Chen’s short films include Bruce Lee Played Badminton Too, which she says was “very much inspired by Bend it Like Beckham, but with badminton and reversing race”, while Bloomers was about girls going through puberty.

“But what was so great about Mustangs FC is a lot of it I really inherently understood and I feel like I've lived a lot of those storylines. It was very natural for me to find authenticity in it.”

Higgs and co-producer Rachel Davis thought so too.

After their FaceTime chat, ‘Higgsy’ sent Chen an updated series bible and she went to the read-through for the first block to meet some of the writers, cast and crew (she would go on to direct three episodes of the 13x30 minute series).

“It was a very warm, open, collaborative environment. It was kind of the perfect first job,” she says.

“You never forget your first, and there were a lot of firsts on Mustangs FC: it was my TV directing debut and it was the first time I did scenes with more than three people speaking, which came as a shock. It was also the first time I had to direct five days in a row, which was physically exhausting.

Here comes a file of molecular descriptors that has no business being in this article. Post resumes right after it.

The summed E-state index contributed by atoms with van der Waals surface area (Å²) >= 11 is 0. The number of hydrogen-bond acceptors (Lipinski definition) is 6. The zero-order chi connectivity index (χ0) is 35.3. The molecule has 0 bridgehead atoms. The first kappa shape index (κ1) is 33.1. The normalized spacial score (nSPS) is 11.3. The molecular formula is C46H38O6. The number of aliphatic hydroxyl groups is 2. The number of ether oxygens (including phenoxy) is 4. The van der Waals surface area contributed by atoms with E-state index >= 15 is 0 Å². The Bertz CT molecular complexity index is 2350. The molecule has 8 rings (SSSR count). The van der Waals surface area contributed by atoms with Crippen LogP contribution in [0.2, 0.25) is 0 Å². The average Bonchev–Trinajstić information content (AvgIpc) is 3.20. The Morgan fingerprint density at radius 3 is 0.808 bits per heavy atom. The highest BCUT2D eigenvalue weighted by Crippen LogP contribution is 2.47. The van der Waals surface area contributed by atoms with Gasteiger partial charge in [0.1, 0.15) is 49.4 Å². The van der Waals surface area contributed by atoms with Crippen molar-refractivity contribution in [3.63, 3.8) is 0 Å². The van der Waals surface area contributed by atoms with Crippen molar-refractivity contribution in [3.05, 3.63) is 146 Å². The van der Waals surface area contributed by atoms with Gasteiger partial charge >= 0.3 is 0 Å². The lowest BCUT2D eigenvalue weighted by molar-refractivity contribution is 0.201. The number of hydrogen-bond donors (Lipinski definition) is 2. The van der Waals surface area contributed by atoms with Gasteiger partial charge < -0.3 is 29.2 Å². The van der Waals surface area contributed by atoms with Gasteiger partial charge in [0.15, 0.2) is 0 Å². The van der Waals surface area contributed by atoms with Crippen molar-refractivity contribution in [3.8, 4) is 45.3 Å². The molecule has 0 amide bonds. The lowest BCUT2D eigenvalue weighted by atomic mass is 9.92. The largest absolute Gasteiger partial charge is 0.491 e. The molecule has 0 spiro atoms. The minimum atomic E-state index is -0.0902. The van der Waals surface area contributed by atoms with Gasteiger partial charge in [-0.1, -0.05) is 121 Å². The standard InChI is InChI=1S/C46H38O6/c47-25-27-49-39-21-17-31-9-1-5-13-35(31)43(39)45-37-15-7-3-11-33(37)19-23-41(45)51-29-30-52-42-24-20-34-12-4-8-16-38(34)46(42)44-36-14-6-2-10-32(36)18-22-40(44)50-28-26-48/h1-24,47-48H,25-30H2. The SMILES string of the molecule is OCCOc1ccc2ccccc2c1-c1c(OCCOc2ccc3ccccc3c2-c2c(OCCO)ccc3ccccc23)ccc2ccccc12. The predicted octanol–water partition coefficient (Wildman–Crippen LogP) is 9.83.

“But when you have leaders like Amanda Higgs and Rachel Davis they're so enormously collaborative and open to backing the writers and the directors. My experience was just a delight and I really hope some of that warmth is captured in the show.”

On the Mustangs FC set

Chen says one of her big take-aways from directing episodes 6, 8 and 9 of Mustangs FC was a better understanding of the pace of television.

“As well as how to pre-empt possible problems at script stage or at least in my prep stage, so I'm not suddenly struck by it on-set. And just understanding that the biggest tool a director has is blocking (where the actors will be and camera position).”